The Global Economy: Chinaadmin / January 26, 2019
China is ranked as the third largest global economy after Japan and USA with an economy of $3.4 trillion in 2007 (Miller para. 5). Its current great economy can be linked to its adoption of strategic economic reform policies in late 1970s.
These reforms were aimed at enhancing rural income and incentives, decrease central planning, promote experiments and business dependence. This approach for realizing these aims was referred as socialism.
With the introduction of these reforms, the local peasant Chinese farmers were now at liberty to trade their farm produce in a free market. Similarly at the grassroots level, the municipalities and provinces were free to invest in industries they regarded as more profitable. This promoted them to invest in light manufacturing industry (Making It para. 4).
This move was aimed at enhancing industrialization in the country and it succeeded to shift Chinese economy from agricultural based to light industry which was mainly for export.
The adoption of light industry that required little capital to invest in was a very appropriate move of the Chinese. This is because the Chinese were able to use the income they received from their new venture to reinvest into more advanced technologies that were more rewarding and required higher capitals
China economy is associated with very high level of investment over the years. Its entry into the World Trade Organization in 2001 was an important step in enhancing its economic growth to its current status.
This is because it was able to expand its market niche by sharing in the foreign market and also being exposed to the global competition that required it to strategize its products very strategically to compete well in this stiff and very susceptible market (Laurenceson 3). In early 1990s the China manufacturing industry was only limited to assembly of low quality products.
Due to the stiff competition that China predicted to face after joining global market in late 1990s it shifted its production from developing labor-intensive export oriented industries to high tech industries that were capital intensive. Therefore apart from the existence of a great output from the textile industries, china output now constitutes a great production of electronics goods such as mobile phones, automobiles and electric circuits.
The success of Chinese economy is closely related to its firm commitment to socialism and globalization. This is well demonstrated by the high contribution of the non public sectors that accounts up to 60% of the total GPD and more than 70% of urban and town employment (Miller para. 6).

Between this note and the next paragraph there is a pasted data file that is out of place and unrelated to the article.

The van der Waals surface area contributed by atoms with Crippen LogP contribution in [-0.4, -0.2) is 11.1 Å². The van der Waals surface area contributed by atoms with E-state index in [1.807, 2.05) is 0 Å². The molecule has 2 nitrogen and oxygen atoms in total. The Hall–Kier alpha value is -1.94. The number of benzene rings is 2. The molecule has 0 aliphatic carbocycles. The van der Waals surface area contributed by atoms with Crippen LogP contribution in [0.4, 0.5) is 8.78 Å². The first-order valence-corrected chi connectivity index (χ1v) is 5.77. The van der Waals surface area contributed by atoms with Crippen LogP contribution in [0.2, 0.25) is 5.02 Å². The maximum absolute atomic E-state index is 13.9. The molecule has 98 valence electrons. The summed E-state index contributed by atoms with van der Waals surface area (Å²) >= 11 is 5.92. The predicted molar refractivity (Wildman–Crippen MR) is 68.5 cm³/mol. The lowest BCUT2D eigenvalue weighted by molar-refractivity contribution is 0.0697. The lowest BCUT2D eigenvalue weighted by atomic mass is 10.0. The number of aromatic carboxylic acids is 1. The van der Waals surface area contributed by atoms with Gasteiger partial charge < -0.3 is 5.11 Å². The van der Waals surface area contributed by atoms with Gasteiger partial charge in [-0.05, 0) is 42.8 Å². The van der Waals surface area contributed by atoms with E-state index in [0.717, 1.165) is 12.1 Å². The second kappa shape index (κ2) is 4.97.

China has adversely employed the strategy of opening up to the outside world through opening up borders, coastal and inland areas. This has enabled it to bring in large capitals, talent and technology through globalization to countries where it is doing business.
China economy is also greatly supported by its commitment to reinforce both local and global market and nurture intellectual property by actively enforcing intellectual property rights. This has greatly promoted innovations in China greatly which has enabled its products and services sell well in the global market.
In the process of promoting innovation, China has adapted a National Programme for Medium and Long Term Scientific and Technological Development. This programme have outlined 16 projects among them the development and adoption of nuclear energy, development and use of superior numerically regulated machines and development of very superior electronics devices (Laurenceson 4).
In addition the developments of new form of energies that are environmental friendly are also key issues. For instance china is the 2nd largest consumer of oil after USA. This has greatly impacted negatively on the environment. This has triggered the government to shift its effort to develop alternative source of energies such as wind and solar energies that are environmental friendly.
In its effort to develop these energies China invested US$ 34.6 billion on them. China predicts to produce about 700 million metric tons of renewable energies by 2010 and moreover to cut its carbon emission greatly by 2010. This will be facilitated by its success in completing its carbon capture and storage plant by then.
Although china enjoys one of the best economies in the world, it faces a number of challenges among the; High pollution, low household income, susceptible rural economy and low level of urbanization.
This can be overcome by the Chinese government adapting environmental friendly sources of energies. The government should also increase the urban and rural remunerations in order to boost household income. Furthermore the government should encourage people to embrace new technologies and
China can be considered as a country that have achieved a lot since 1970s after the adoption of the reform and opening policy. This is because it has been successful in maintain a Gross Domestic Product Growth of 10% since then.
In addition, it has been able to reduce poverty by 75% for a period of nearly 20 years. Moreover, the Chinese government has also been instrumental in the quest for enhanced economic development in the country by way of embracing such policies as would necessitate the attainment of this goal.
Laurenceson, James. The globalization of China’s financial sector: policies, consequences, and lessons.
Retrieved November 23, 2010, from
Making It. China’s stunning economic rise. August 2010. 23 November, 2010.
Miller, Don. China now the world’s no. 3 economy, supplanting Germany. January 2009. 23 November, 2010.